Click Selection

Search News Releases:

News Resources
on the Web

22 January 2007
First JSU Field Schools Hike of 2007
Tackles Dugger Mountain

Reprinted here in its entirety.

By Matt Kasper
The Anniston Star

Jacksonville State Field Schools hike leader Francine Hutchinson leads a group of about 20 participants on a hike along the Pinhoti Trail on Saturday. The hike was the first of the season for the program. Photo: Kevin Qualls/The Anniston Star.

A long, low branch stretches across the path of 24 hikers tramping Saturday along the Pinhoti trail on Dugger Mountain.

Each hiker ducks quickly, and the trek continues.

There are no mosquitoes, rattlesnakes or poison ivy to contend with. It’s perfect hiking weather, says Francine Hutchinson, who is leading the first Jacksonville State University Field Schools hike of 2007.

“This is the hardest stretch,” Hutchinson tells the group, talking over her shoulder as the group tackles the steep incline of the mountain.

Lace up your boots and grab a stick. The JSU Field Schools hiking schedule has begun.

A cave tour is planned near Fort Payne on Feb. 17, followed by a Little River Canyon hike in early March and a deep river canyon hike March 31.

“Our hikes are unique because of the high level of natural history and historical interpretation,” says Renee Morrison, assistant director of JSU EPIC and Field Schools.

Morrison says the hiking trails are treated on the hikes as outdoor classrooms.

“Our participants leave us with experience, knowledge and the pledge to return for more,” she says.

Hutchinson, who has been involved in past efforts to preserve Dugger Mountain’s wilderness characteristics, tells Saturday’s hikers that some 750 plant species have been documented on the mountain.

Less than a mile up the trail, she points to ground pine growing about 10 feet from the trail.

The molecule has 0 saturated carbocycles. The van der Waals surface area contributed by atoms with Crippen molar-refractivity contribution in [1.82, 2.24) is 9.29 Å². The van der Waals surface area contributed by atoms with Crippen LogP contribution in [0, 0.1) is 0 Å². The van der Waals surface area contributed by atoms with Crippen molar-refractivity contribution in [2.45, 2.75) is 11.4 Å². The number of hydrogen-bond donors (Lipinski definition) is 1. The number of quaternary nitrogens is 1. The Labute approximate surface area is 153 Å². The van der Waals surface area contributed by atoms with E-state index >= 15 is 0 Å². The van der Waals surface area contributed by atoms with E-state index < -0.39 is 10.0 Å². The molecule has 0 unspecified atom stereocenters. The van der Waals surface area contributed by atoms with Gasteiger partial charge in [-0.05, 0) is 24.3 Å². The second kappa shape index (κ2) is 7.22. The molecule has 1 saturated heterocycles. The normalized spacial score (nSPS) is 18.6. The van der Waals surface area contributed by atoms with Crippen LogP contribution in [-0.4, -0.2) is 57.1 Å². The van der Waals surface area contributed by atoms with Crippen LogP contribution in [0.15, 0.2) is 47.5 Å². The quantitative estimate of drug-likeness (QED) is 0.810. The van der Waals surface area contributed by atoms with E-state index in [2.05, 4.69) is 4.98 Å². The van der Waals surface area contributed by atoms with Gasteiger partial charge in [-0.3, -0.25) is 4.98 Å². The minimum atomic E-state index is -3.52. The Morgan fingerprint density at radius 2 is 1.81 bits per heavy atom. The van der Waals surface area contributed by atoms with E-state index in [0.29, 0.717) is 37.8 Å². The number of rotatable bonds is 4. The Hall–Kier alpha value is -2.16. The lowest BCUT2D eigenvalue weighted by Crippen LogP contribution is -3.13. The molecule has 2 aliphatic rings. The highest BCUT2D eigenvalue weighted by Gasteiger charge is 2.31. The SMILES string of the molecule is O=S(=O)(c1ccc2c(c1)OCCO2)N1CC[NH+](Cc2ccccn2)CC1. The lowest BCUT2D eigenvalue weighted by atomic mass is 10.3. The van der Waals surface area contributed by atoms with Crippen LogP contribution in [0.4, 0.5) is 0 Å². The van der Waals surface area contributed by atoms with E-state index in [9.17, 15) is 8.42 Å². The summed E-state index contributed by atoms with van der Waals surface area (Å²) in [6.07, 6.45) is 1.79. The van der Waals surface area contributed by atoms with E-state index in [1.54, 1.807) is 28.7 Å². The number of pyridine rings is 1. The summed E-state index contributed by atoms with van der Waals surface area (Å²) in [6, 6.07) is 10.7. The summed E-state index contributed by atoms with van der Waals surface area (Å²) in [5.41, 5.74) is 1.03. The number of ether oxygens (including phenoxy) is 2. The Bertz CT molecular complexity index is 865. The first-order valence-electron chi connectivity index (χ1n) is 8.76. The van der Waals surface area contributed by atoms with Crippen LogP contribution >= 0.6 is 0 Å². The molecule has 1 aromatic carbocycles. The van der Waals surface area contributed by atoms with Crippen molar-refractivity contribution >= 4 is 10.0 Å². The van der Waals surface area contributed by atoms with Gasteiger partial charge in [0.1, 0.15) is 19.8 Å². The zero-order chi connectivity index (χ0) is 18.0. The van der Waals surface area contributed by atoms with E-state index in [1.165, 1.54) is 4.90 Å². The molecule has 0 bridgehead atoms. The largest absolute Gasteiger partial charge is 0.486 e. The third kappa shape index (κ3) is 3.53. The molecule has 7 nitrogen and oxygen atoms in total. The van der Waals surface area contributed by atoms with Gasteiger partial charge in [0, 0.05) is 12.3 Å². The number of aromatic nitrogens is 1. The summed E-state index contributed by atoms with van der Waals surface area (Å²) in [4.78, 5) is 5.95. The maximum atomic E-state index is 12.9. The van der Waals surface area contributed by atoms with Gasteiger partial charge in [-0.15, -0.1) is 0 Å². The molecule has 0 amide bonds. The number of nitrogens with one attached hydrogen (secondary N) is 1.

Saturday's hike offered a chance to study native plant life up close, including several species of fern. Photo: Kevin Qualls/The Anniston Star.

“I want to show you one of my favorite plants,” she says. The spores once were used in gunpowder, she explains, and Chinese researchers are experimenting with the plant as a cure for Alzheimer’s disease.

A little farther along the trail she pinches catbrier, a vine that produces edible leaves considered by some to have aphrodisiac properties.

The hikers push through ankle-deep leaves. Blue paint marks on trees reassure them that they are still on the trail.

“This is the first time I’ve been on a trail in Alabama,” says Barbara Haisch, an Eastaboga resident who says most of her hiking experience has been on trails in North Carolina.

“You can StairMaster in the gym or do the natural StairMaster here,” comments Llewellyn Cook, a JSU history professor.

For Bobby Floyd, a field assistant for JSU Field Schools, Saturday’s roughly six-mile hike offers a good inaugural jaunt into the woods, because it is medium difficulty and medium length.

“This is just a real pretty trail,” Floyd said.

“We do it in the spring, once we get more wildflowers blooming.”

For more information about the JSU Field Schools events, call 782-5697 or see the Web site at

Matt Kasper covers Jacksonville and Piedmont for The Star. He can be reached at 256-235-3546, 256-241-1991 or via e-mail at

See story at The Anniston Star's website: .

Note: JSU faculty, staff and students may access The Anniston Star online through their affiliation with the University. Those not affiliated with JSU may have to subscribe to receive The Anniston Star online. If you already subscribe to The Anniston Star, you receive a complimentary online membership. This provides complete access to all the content and services of the site at no additional charge. Otherwise there is a $5 online monthly charge for their online service. Contact The Anniston Star for information.

Submit items for news releases by using the request form at